One thing that hasn’t changed since Mary Kay Swires started as a meter maid in 1978 is her employer.
After 42 years working for the Boonville Police Department, Swires is set to retire as a dispatcher at the end of November. The department is hosting a retirement reception from 1 to 3 p.m. Friday at the department.
Swires grew up in Boonville and spent a few years in Sedalia after attending State Fair Community College there. She came back home in 1978 and applied for the job with the police department.
Their first choice was a woman who had already been working at the department, so Swires almost didn’t get the job, she said. Something didn’t work out, and Swires ended up with the meter maid position. “When they had the parking meters downtown that you plugged in with your nickels and your quarters,” she said.
Working for Boonville has been an important part of Swires’ family. Her father, Melvan Cauthon Jr., worked for the city for 35 years, starting as a sanitation worker, rising to chief operator of the city’s wastewater plant and later serving on the city council. Her brother, M.L. Cauthon, is now the city’s public works director.
When Swires started, she worked parking enforcement during the week, then covered a lot of Sunday dispatching shifts. After about a year, she moved over to the midnight to 8 a.m. dispatching shift for two months before taking the evening 4 p.m. to midnight shift. She stayed on that shift until 2012, when the day shift became available.
Before 911, Boonville Police Department dispatchers took the emergency calls and dispatched officers. Now, 911 dispatches the officers, but once a Boonville police officer takes a call, they’re in the hands of the department’s dispatcher.
When Swires takes a call, she starts an incident log in the department’s computer system. Everything has to be noted and logged, she said. The job isn’t just dispatching, she also takes calls to the police department and works with people who come into the office.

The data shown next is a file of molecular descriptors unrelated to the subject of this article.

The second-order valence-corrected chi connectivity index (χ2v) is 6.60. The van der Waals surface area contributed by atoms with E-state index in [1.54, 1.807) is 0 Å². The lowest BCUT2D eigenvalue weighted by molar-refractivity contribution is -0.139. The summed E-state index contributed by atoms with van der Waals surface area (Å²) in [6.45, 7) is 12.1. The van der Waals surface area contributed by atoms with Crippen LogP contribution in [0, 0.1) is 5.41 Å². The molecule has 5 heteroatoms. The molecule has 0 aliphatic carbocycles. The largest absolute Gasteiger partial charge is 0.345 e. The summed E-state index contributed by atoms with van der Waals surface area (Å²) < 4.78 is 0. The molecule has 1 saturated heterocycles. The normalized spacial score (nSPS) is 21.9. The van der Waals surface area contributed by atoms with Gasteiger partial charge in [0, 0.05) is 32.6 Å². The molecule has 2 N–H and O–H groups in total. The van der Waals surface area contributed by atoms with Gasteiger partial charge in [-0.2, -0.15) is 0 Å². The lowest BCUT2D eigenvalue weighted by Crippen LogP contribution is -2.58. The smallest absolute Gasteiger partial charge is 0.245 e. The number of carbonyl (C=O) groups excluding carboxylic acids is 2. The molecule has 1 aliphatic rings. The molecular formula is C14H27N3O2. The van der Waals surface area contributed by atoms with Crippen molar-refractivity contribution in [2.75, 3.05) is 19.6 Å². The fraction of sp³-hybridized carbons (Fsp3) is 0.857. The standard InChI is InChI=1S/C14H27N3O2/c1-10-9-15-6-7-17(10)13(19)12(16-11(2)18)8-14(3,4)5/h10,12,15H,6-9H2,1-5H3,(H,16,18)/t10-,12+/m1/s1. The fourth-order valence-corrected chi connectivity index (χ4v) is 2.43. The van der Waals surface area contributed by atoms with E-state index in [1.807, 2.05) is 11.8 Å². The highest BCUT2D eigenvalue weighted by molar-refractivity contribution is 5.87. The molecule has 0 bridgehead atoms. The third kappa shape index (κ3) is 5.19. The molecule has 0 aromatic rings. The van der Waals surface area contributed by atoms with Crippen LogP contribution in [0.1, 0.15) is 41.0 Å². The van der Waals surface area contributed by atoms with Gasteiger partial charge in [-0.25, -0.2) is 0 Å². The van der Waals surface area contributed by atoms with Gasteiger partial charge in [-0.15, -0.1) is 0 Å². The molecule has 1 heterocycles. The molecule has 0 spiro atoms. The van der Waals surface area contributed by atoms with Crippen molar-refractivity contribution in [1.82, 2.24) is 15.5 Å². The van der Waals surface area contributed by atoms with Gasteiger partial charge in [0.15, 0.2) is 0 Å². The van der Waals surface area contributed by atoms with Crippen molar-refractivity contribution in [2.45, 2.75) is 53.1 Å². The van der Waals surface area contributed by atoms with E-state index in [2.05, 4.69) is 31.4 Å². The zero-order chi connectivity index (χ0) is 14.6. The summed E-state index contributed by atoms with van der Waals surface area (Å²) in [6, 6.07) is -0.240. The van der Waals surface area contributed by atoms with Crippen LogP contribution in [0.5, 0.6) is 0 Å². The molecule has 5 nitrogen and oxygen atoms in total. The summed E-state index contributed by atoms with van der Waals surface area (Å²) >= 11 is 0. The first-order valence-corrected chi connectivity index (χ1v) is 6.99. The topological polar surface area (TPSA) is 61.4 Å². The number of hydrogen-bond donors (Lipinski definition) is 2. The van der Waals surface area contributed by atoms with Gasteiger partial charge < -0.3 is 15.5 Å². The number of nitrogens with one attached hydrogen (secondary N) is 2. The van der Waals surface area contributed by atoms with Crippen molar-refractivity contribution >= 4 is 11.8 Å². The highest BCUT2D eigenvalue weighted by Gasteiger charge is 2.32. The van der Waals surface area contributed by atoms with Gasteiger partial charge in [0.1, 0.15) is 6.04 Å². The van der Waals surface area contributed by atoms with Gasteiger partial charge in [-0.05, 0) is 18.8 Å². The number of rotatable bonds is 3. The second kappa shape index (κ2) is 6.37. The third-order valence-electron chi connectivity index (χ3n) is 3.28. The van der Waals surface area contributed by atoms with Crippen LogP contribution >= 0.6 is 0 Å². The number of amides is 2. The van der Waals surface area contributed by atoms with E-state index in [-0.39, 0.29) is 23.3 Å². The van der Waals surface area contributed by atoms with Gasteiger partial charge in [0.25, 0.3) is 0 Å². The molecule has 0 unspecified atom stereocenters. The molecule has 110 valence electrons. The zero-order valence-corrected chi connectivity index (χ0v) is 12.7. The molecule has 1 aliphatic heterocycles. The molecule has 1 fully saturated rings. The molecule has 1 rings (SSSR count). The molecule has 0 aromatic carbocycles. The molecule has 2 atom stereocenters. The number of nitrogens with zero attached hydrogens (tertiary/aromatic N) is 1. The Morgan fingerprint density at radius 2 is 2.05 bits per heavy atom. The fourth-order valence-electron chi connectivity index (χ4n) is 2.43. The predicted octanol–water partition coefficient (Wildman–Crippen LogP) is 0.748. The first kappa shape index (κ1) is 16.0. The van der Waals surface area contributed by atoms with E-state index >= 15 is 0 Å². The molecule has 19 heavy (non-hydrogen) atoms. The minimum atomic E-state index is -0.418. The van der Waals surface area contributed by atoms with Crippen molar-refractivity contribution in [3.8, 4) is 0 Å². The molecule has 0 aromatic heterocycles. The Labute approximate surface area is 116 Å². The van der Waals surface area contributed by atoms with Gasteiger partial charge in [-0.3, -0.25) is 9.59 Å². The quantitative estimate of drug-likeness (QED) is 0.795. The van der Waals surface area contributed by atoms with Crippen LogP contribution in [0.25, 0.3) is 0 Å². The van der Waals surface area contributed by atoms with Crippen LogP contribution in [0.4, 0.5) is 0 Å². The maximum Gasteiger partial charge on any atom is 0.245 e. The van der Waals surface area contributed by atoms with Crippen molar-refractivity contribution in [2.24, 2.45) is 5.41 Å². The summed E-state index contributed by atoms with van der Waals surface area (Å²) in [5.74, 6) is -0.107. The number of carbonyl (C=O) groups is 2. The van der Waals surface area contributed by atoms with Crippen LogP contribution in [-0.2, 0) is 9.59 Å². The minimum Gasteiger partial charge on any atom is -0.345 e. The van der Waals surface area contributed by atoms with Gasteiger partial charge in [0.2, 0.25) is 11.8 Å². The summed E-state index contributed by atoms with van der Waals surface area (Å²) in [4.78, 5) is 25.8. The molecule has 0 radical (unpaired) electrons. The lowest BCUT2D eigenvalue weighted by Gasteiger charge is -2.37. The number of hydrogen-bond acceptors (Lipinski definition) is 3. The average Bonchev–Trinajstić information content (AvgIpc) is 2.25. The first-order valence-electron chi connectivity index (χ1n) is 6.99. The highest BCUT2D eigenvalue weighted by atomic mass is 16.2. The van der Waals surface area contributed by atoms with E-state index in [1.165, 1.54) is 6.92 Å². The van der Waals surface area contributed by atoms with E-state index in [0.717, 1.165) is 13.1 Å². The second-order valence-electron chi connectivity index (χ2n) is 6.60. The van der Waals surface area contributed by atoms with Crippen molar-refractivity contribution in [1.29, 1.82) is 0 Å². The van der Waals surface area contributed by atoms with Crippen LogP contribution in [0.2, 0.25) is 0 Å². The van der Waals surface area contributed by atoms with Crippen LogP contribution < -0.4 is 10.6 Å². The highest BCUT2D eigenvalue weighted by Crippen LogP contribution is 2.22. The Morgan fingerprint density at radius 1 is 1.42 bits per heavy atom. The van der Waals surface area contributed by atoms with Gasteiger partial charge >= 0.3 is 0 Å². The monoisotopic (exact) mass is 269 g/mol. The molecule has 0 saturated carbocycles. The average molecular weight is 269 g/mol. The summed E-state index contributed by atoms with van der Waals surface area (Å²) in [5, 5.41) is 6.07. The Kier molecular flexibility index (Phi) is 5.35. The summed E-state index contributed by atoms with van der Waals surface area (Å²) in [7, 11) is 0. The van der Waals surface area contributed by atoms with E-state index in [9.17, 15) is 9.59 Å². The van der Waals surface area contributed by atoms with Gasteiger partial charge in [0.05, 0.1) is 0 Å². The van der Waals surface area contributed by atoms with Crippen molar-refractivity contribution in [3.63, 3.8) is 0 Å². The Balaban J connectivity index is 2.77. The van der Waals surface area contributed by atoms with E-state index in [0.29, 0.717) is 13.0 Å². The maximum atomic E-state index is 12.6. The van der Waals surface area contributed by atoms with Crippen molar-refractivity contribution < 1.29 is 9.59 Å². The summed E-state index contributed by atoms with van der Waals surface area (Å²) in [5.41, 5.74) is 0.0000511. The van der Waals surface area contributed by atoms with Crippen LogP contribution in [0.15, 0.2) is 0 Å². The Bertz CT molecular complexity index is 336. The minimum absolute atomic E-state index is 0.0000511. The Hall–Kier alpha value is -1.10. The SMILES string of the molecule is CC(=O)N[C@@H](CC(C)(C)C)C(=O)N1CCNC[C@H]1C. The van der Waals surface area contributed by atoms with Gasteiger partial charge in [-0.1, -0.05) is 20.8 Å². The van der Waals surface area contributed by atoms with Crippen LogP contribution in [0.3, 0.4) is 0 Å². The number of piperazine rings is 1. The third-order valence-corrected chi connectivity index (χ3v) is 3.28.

“You either do nothing or you do everything,” Swires said. “There’s times that are pretty quiet, and there’s times you have an officer on the radio, someone calling on the phone and someone showing up at the door needing some assistance.”
Swires has learned that keeping calm is the key is tense situations. When someone comes in who is angry or upset, remaining calm can help them calm down, too. She’s tried to just do what she’s supposed to — let them vent and get basic information before they speak to an officer.
“It’s not personal, because they don’t know me from Adam,” she said. “It’s just the situation.”
Swires said she’s enjoyed the people with whom she has worked and helping people in her job, she said.
“Sometimes you see people when they’re at their worst, but other times you see people who just need to know that somebody is there to help them,” she said.
Swires doesn’t have many plans for her retirement, she said. She wants to spend
more time with her husband and find some time to declutter things she’s accumulated over the years. She’s also looking forward to not waking up at 4 a.m. every day, she said.